Drier weather in the U.S. Midwest this weekend and early next week will lead to a sharp boost in corn planting, which has fallen to the slowest pace in nearly three decades, an agricultural meteorologist said on Thursday.
"Showers will scatter from the central into the eastern Midwest and Delta during the next two days, with a break of five days ahead of the next chance of rain...," said Commodity Weather Group (CWG) meteorologist Joel Widenor.
Widenor said some planting was taking place this week in several areas of the Midwest, but full-scale seeding would not begin until the weekend. Another round of showers is expected beginning next Wednesday, again slowing corn planting, he said.
"The 11-to-15-day forecast (May 20-24) leans wetter as well and will cause widespread interruptions to seeding in the Midwest," Widenor said.
Stalled by rain and late-season snow in the last week, U.S. farmers had planted just 12 percent of their intended corn acres as of Sunday, the slowest pace since 1984, the U.S. Department of Agriculture said in a weekly report on Monday.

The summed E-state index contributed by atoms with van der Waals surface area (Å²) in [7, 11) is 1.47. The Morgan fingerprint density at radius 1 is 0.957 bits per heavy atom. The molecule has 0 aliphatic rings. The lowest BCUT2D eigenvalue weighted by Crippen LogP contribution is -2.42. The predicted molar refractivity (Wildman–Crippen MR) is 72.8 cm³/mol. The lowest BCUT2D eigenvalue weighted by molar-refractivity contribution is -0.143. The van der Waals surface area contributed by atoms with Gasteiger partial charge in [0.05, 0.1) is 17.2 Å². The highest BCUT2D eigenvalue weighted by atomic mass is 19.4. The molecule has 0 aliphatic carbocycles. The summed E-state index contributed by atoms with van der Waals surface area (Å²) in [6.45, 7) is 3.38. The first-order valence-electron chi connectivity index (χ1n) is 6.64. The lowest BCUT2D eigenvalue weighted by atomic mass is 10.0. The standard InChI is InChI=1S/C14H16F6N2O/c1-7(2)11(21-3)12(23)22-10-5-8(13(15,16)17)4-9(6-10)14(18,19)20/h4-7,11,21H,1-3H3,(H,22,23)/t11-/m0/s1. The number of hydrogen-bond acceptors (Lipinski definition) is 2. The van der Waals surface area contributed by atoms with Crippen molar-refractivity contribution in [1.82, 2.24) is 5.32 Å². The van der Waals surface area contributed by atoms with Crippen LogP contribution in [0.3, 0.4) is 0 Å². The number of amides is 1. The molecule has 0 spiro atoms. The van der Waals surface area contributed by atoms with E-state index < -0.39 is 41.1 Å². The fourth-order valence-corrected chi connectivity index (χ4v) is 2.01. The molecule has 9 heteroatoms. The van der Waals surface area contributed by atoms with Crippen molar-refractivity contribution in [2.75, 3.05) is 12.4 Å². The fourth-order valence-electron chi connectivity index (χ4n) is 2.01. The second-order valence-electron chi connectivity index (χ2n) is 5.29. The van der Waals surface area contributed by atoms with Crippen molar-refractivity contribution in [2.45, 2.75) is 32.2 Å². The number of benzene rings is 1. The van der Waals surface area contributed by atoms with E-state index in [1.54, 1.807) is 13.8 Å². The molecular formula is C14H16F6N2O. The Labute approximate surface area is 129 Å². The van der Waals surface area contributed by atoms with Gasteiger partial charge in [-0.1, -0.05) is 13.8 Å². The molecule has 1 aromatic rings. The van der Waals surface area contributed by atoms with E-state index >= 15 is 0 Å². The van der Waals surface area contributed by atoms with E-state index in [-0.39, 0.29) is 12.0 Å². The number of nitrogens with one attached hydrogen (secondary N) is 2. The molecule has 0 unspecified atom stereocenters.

Soybean planting was 2 percent complete by Sunday, tied with 1983 and 1993 for the second-slowest place by early May, following the 1984 record of 1 percent.
The five-year average for planting progress at this time of year is 47 percent for corn and 12 percent for soybeans.
Producers working fields in the heart of the U.S. Corn Belt were interrupted by storms at mid-week.
Seeding progress fell short of trade expectations, including a Reuters poll of 14 analysts ahead of USDA's report that pegged corn planting at 15 percent complete.
(Reporting by Sam Nelson; Editing by John Wallace)